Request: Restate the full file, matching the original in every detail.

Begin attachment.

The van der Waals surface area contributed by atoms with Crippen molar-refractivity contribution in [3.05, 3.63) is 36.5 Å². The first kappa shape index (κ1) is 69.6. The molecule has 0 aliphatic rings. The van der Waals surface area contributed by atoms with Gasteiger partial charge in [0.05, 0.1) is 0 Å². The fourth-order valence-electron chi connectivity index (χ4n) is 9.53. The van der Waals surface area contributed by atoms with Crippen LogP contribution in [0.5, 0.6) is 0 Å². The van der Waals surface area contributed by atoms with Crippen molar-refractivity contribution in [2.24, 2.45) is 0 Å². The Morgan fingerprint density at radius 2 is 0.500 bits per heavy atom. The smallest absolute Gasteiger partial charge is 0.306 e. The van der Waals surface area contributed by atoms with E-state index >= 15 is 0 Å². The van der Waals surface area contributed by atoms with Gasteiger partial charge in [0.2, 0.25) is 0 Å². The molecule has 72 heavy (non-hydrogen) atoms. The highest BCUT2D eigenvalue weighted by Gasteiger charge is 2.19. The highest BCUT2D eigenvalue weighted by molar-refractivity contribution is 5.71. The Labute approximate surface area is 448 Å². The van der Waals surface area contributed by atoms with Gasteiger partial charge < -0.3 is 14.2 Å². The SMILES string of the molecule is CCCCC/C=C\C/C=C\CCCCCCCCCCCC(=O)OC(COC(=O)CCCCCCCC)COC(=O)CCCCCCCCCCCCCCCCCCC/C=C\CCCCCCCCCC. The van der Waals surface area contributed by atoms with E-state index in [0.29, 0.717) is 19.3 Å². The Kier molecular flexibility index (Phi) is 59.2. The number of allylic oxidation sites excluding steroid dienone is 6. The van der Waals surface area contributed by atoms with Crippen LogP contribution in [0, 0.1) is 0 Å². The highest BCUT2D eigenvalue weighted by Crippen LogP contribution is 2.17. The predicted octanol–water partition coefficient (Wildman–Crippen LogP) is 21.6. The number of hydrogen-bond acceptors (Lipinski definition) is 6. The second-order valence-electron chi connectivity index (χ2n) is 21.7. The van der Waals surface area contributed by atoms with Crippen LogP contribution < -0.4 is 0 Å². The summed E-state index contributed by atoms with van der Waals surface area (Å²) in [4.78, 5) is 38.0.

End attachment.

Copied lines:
The van der Waals surface area contributed by atoms with Crippen molar-refractivity contribution in [3.05, 3.63) is 36.5 Å². The first kappa shape index (κ1) is 69.6. The molecule has 0 aliphatic rings. The van der Waals surface area contributed by atoms with Gasteiger partial charge in [0.05, 0.1) is 0 Å². The fourth-order valence-electron chi connectivity index (χ4n) is 9.53. The van der Waals surface area contributed by atoms with Crippen LogP contribution in [0.5, 0.6) is 0 Å². The van der Waals surface area contributed by atoms with Crippen molar-refractivity contribution in [2.24, 2.45) is 0 Å². The Morgan fingerprint density at radius 2 is 0.500 bits per heavy atom. The smallest absolute Gasteiger partial charge is 0.306 e. The van der Waals surface area contributed by atoms with E-state index >= 15 is 0 Å². The van der Waals surface area contributed by atoms with Gasteiger partial charge in [0.2, 0.25) is 0 Å². The molecule has 72 heavy (non-hydrogen) atoms. The highest BCUT2D eigenvalue weighted by Gasteiger charge is 2.19. The highest BCUT2D eigenvalue weighted by molar-refractivity contribution is 5.71. The Labute approximate surface area is 448 Å². The van der Waals surface area contributed by atoms with Gasteiger partial charge < -0.3 is 14.2 Å². The SMILES string of the molecule is CCCCC/C=C\C/C=C\CCCCCCCCCCCC(=O)OC(COC(=O)CCCCCCCC)COC(=O)CCCCCCCCCCCCCCCCCCC/C=C\CCCCCCCCCC. The van der Waals surface area contributed by atoms with E-state index in [0.29, 0.717) is 19.3 Å². The Kier molecular flexibility index (Phi) is 59.2. The number of allylic oxidation sites excluding steroid dienone is 6. The van der Waals surface area contributed by atoms with Crippen LogP contribution in [0, 0.1) is 0 Å². The highest BCUT2D eigenvalue weighted by Crippen LogP contribution is 2.17. The predicted octanol–water partition coefficient (Wildman–Crippen LogP) is 21.6. The number of hydrogen-bond acceptors (Lipinski definition) is 6. The second-order valence-electron chi connectivity index (χ2n) is 21.7. The van der Waals surface area contributed by atoms with Crippen LogP contribution < -0.4 is 0 Å². The summed E-state index contributed by atoms with van der Waals surface area (Å²) in [4.78, 5) is 38.0.